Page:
Is the sober Ernest Worthing the upright gentleman he appears to be, or is he leading a double life and concealing a dark secret?
His exuberant friend Algy and the formidable Lady Bracknell are relentless in their pursuit of truth – all in the cause of what passes for true love in Wilde’s sparkling satire on marriage among the upper classes. But the truth, as Algy perceives, “is rarely pure and never simple”.
The Importance of Being Earnest was first performed in 1895 to a rapturous reception, but the subsequent scandal of Oscar Wilde’s criminal trial for homosexuality forced the production to close and it was not revived until 1901, a year after his death. Since then its countless productions all over the world support actor Nigel Havers’ opinion that it is “the funniest play in the English language”. Certainly, it rivals Hamlet for the familiarity of its quotations:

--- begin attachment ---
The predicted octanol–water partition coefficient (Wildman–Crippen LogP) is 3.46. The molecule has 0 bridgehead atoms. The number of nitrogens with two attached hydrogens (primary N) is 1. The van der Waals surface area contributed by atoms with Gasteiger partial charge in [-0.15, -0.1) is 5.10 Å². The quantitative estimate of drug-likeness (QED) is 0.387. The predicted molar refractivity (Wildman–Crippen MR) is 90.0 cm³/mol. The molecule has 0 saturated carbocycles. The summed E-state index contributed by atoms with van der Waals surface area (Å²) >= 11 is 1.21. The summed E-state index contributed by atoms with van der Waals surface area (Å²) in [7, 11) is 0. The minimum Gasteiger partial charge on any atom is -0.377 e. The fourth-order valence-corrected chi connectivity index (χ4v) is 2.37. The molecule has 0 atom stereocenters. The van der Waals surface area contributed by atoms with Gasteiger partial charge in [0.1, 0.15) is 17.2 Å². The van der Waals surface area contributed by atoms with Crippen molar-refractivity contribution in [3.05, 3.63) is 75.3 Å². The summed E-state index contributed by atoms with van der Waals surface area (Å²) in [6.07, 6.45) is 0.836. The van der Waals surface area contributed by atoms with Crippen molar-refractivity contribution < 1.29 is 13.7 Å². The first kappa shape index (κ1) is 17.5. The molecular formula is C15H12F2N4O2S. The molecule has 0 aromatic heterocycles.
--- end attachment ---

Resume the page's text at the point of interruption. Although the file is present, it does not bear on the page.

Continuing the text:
“To lose one parent, Mr Worthing, may be regarded as a misfortune; to lose both looks like carelessness.”